The term ‘mail-order bride’ is a generic term which covers the different ways in which a man out West could become acquainted with a woman he’d never met and invite her out to marry him. The phenomenon arose because men had moved West to fulfil very masculine roles such as mining and logging, and lived in rough communities where sex was provided by prostitutes. They sometimes outnumbered women by as many as nine to one. There was an absolute dearth of marriageable women and these men, committed now to their new home, felt the need for a feminine influence in making nice homes and a proper community with churches and schools.
This was the demand part of the equation; the supply occurred particularly in the south-eastern states where the Civil War had taken the lives of a disproportionate number of young men. Women faced a prospect of spinsterhood or widowhood, coupled with poverty, unless they moved away and found a husband. There were also women who for any one of a number of reasons (desire for adventure, ruined reputation, need to hide a criminal identity and start afresh) wanted to leave their homes far behind.
So how did the two groups make contact? It could be done through acquaintances who would be able to vouch for the attributes of the two parties – this was a safe way of doing it. Then there were matrimonial columns in newspapers, which accepted paid ads from either sex, often accompanied by a photograph. There were also brokerage firms and even ‘shipments’ of mail order brides who were enticed to come out without having a particular husband in view. One particularly successful venture was by a businessman called Fred Harvey who in 1882 advertised for waitresses in cafés along the Santa Fe Railroad, requiring them to be single and live virtuously for one year. By the end of the century, 5,000 so-called Harvey Girls had found husbands.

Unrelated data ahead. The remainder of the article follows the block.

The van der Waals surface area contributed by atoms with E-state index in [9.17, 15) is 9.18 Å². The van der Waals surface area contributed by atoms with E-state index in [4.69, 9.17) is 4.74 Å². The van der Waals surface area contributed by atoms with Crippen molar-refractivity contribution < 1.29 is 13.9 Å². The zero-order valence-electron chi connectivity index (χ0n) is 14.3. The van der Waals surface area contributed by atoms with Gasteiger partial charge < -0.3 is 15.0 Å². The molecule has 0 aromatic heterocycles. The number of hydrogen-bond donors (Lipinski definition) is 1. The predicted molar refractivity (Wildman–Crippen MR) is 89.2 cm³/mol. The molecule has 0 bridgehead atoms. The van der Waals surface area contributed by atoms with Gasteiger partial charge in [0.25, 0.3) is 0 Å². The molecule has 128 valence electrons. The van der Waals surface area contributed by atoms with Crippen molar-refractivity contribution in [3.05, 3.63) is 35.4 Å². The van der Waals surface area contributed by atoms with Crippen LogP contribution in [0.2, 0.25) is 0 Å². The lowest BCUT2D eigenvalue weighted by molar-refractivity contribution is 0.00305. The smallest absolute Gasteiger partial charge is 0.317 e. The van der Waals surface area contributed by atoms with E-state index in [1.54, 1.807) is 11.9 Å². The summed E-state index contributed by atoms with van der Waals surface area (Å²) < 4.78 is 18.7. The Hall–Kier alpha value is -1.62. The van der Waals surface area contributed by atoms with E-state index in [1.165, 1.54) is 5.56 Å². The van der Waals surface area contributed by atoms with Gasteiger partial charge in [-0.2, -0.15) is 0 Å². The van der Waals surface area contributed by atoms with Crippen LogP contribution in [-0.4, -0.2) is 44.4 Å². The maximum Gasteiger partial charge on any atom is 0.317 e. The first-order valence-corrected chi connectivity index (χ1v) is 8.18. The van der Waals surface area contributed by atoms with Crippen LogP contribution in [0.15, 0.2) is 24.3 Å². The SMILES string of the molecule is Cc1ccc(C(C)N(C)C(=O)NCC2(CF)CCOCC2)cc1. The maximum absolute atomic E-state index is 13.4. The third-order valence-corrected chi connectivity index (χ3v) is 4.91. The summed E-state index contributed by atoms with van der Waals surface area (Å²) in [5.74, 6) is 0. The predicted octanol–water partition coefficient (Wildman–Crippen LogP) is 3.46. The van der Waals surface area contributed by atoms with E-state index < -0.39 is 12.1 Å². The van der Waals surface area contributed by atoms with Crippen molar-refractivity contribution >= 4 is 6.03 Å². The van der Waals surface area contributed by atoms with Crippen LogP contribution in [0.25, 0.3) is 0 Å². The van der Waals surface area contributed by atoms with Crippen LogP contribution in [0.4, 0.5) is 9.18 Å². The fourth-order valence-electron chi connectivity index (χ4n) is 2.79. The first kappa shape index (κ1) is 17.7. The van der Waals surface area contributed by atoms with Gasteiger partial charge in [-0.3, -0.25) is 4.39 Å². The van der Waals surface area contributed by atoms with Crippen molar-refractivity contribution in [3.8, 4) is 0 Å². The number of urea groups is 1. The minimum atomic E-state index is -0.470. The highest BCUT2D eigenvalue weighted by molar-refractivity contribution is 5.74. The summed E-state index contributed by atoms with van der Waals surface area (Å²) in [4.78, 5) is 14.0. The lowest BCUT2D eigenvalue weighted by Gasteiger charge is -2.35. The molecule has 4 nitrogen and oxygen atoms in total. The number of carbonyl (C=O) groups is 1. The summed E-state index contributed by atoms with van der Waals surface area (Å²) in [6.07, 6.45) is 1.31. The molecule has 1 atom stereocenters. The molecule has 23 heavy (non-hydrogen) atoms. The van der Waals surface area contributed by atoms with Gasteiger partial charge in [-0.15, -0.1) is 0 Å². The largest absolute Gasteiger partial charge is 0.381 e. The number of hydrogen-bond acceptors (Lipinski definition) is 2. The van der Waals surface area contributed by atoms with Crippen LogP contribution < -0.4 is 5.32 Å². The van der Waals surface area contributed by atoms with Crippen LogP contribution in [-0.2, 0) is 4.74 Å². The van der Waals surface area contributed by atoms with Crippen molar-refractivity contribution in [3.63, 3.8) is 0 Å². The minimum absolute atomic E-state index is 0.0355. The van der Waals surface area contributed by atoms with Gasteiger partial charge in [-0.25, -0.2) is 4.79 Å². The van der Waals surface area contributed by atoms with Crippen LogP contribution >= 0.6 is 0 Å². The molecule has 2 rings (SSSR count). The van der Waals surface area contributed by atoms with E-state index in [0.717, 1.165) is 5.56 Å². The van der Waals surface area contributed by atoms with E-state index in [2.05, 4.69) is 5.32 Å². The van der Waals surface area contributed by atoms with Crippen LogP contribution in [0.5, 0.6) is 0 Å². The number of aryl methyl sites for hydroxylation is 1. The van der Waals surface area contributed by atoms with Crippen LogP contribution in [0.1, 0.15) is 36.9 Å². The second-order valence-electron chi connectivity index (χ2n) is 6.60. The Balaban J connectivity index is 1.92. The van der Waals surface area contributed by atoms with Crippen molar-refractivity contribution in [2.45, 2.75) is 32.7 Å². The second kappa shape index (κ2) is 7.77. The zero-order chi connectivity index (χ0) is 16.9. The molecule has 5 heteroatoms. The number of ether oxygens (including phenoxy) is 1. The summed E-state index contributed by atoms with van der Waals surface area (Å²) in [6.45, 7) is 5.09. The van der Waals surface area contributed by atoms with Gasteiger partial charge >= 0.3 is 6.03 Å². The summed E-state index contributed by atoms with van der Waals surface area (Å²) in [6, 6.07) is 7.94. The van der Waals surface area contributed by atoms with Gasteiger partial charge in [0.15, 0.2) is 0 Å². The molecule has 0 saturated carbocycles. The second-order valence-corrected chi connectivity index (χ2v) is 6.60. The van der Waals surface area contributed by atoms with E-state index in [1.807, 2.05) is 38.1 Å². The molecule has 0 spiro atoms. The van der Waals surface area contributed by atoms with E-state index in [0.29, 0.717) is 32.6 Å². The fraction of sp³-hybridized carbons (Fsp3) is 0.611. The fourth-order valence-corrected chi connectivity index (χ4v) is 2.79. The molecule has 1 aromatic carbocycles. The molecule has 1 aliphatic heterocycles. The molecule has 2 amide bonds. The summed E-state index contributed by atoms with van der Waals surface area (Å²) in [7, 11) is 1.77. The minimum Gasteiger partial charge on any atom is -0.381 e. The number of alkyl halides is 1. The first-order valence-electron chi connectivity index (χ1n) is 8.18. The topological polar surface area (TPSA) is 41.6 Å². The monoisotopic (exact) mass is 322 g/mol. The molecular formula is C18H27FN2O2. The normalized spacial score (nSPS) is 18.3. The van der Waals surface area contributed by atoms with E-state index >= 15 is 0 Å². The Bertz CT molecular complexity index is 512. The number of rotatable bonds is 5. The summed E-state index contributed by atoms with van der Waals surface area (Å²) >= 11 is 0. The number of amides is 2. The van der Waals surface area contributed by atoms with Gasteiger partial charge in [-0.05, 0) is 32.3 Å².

Once the couple had identified each other, the only way of getting to know more was by letter, and this was a slow and uncertain process that they often short-circuited. Prospective partners therefore knew next to nothing about each other when they committed to a marriage which would take place immediately, and if they’d bent the truth in order to attract a mate, there could be a rude shock awaiting one of them.
There are some horror stories about mail-order brides. One woman found that her husband had misrepresented himself (he was in fact a bandit as well as a miner) and their marriage lasted less than an hour. Occasionally women cashed in the train ticket they were sent by their eager groom and never set off at all, or they might make the journey at one man’s expense only to meet and marry another. Sometimes one or other party was already married, and of course the new marriage fell apart as soon as this was discovered.
The mail-order way of meeting was akin to an arranged marriage in that the building of trust and affection had of necessity to follow on from the marriage rather than precede it. But in fact a great many of these marriages worked well, the couple staying together till one of them died, and having numerous children. But were they happy? The ads give us a clue by revealing that it was partnerships rather than love-matches that were offered and sought, so maybe these people had different expectations from ourselves. We need to bear this possibility in mind when making our assessment – and also be careful not to confuse them with online adverts offering to put men in touch with “beautiful girls from … <another country>” which promote marriages of convenience for very different reasons to those who sought the original mail-order brides.